TV's lost Halloween classics: 6 specials from beyond the grave

TV's lost Halloween classics: 6 specials from beyond the grave

A scene from 1967’s Mad Monster Party? (Credit: Lionsgate)

content=”You’ve checked in with The Simpsons‘ latest “Treehouse of Horror.” You’ve paid your annual respects to It’s the Great Pumpkin, Charlie Brown. Now what?” data-reactid=”22″>You’ve checked in with The Simpsons‘ latest “Treehouse of Horror.” You’ve paid your annual respects to It’s the Great Pumpkin, Charlie Brown. Now what?

content=”Here’s your viewing guide to a half-dozen high-quality, off-the-trick-or-treat-path Halloween TV specials of yesteryear. (Please take note of the deliberate use of the phrase “high quality.” The Paul Lynde Halloween Special will not be discussed here except in passing, specifically to note that you can find the whole strange thing on YouTube</a>; look for rock band KISS at about the 26-minute mark. You’re welcome.)” data-reactid=”23″>Here’s your viewing guide to a half-dozen high-quality, off-the-trick-or-treat-path Halloween TV specials of yesteryear. (Please take note of the deliberate use of the phrase “high quality.” The Paul Lynde Halloween Special will not be discussed here except in passing, specifically to note that you can find the whole strange thing on YouTube; look for rock band KISS at about the 26-minute mark. You’re welcome.)

Though cult favorites all, these shows have fallen out of the regular TV rotation — but they deserved to be rediscovered. Settle in.

content=”1. Mad Monster Party?
In another time, this 1967 Rankin-Bass production — available on DVD and for rent on streaming services like Amazon, Vudu, and Google Play — was anything but an obscure-ish gem; it was rerun on TV every October as sure as Rankin-Bass’s Rudolph the Red-Nosed Reindeer was rerun every December. But it didn’t have the rep of Rudolph; it was actually a failed theatrical release that found its way to syndication. But no matter, it’s a stop-motion joy starring the voice of the Boris Karloff and an all-star collection of classic-monster characters, from Dracula to the Werewolf. To be honest, it’s a little slow, but Phyllis Diller’s cackle really never gets old.” data-reactid=”25″>1. Mad Monster Party?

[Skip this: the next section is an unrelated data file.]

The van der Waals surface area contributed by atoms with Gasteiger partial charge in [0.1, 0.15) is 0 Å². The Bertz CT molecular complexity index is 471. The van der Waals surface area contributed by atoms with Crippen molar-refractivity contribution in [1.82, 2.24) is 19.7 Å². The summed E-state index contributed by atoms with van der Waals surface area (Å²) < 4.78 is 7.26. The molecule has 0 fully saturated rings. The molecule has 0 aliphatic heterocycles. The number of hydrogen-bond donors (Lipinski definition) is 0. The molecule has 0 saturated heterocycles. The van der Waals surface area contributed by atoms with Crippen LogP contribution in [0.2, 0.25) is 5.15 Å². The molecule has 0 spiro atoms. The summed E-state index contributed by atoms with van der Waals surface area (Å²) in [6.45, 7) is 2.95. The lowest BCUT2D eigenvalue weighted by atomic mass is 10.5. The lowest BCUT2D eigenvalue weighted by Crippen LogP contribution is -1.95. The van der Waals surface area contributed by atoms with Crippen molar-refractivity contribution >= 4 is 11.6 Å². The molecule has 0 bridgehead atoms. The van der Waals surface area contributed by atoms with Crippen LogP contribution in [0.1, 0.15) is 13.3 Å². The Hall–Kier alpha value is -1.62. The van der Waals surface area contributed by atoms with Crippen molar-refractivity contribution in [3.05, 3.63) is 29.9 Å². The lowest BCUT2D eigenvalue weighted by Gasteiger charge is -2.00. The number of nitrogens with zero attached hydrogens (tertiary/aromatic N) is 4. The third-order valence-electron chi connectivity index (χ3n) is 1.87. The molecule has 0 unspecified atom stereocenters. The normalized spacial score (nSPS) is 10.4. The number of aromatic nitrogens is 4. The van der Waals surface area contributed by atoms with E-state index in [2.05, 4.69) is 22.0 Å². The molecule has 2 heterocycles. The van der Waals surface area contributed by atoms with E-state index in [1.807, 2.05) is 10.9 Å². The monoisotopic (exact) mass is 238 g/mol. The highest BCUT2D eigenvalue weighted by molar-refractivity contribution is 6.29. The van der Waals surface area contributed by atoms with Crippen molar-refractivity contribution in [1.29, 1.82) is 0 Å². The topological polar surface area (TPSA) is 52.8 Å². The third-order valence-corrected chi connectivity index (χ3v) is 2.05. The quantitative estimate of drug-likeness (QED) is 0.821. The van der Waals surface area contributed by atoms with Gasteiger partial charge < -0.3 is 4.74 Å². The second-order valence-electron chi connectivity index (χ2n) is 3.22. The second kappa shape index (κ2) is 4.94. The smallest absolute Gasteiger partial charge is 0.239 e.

In another time, this 1967 Rankin-Bass production — available on DVD and for rent on streaming services like Amazon, Vudu, and Google Play — was anything but an obscure-ish gem; it was rerun on TV every October as sure as Rankin-Bass’s Rudolph the Red-Nosed Reindeer was rerun every December. But it didn’t have the rep of Rudolph; it was actually a failed theatrical release that found its way to syndication. But no matter, it’s a stop-motion joy starring the voice of the Boris Karloff and an all-star collection of classic-monster characters, from Dracula to the Werewolf. To be honest, it’s a little slow, but Phyllis Diller’s cackle really never gets old.

The New York Times</a> </em>covered the cult of this once-upon-a-time classroom staple from 1969. “The film, now easy to track down on the internet, is being discovered by a generation of adults in their 30s and 40s with a fervor more typically associated with locating a long-lost relative than a kiddie movie,” the newspaper reported in 2011, and accurately so. As its title suggests, Winter of the Witch is technically not a Halloween special, but: one, it’s got a witch, and two, it’s got a blueberry-pancake scene that’s as eerie as it is psychedelic.” data-reactid=”28″>2. Winter of the Witch
No less than the The New York Timescovered the cult of this once-upon-a-time classroom staple from 1969. “The film, now easy to track down on the internet, is being discovered by a generation of adults in their 30s and 40s with a fervor more typically associated with locating a long-lost relative than a kiddie movie,” the newspaper reported in 2011, and accurately so. As its title suggests, Winter of the Witch is technically not a Halloween special, but: one, it’s got a witch, and two, it’s got a blueberry-pancake scene that’s as eerie as it is psychedelic.